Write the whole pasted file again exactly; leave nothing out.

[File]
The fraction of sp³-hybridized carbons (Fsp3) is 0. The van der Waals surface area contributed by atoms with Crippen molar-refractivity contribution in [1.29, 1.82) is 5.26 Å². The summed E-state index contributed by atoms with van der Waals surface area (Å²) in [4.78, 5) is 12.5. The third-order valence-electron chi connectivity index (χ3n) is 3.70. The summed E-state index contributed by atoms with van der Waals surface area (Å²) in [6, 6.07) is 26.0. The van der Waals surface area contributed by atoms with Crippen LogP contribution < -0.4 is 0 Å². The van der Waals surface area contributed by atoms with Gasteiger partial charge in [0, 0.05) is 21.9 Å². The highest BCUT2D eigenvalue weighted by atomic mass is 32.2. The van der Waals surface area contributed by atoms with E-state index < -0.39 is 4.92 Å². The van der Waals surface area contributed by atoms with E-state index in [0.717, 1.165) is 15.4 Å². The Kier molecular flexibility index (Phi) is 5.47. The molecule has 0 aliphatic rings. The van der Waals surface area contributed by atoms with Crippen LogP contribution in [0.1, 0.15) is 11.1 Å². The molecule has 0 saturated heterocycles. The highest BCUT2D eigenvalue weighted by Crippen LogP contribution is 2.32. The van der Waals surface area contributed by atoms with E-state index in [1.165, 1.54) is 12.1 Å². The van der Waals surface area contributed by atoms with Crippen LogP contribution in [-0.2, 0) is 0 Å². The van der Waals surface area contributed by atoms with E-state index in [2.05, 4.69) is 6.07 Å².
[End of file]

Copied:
The fraction of sp³-hybridized carbons (Fsp3) is 0. The van der Waals surface area contributed by atoms with Crippen molar-refractivity contribution in [1.29, 1.82) is 5.26 Å². The summed E-state index contributed by atoms with van der Waals surface area (Å²) in [4.78, 5) is 12.5. The third-order valence-electron chi connectivity index (χ3n) is 3.70. The summed E-state index contributed by atoms with van der Waals surface area (Å²) in [6, 6.07) is 26.0. The van der Waals surface area contributed by atoms with Crippen LogP contribution < -0.4 is 0 Å². The van der Waals surface area contributed by atoms with Gasteiger partial charge in [0, 0.05) is 21.9 Å². The highest BCUT2D eigenvalue weighted by atomic mass is 32.2. The van der Waals surface area contributed by atoms with E-state index < -0.39 is 4.92 Å². The van der Waals surface area contributed by atoms with E-state index in [0.717, 1.165) is 15.4 Å². The Kier molecular flexibility index (Phi) is 5.47. The molecule has 0 aliphatic rings. The van der Waals surface area contributed by atoms with Crippen LogP contribution in [0.1, 0.15) is 11.1 Å². The molecule has 0 saturated heterocycles. The highest BCUT2D eigenvalue weighted by Crippen LogP contribution is 2.32. The van der Waals surface area contributed by atoms with E-state index in [1.165, 1.54) is 12.1 Å². The van der Waals surface area contributed by atoms with Crippen LogP contribution in [-0.2, 0) is 0 Å². The van der Waals surface area contributed by atoms with E-state index in [2.05, 4.69) is 6.07 Å².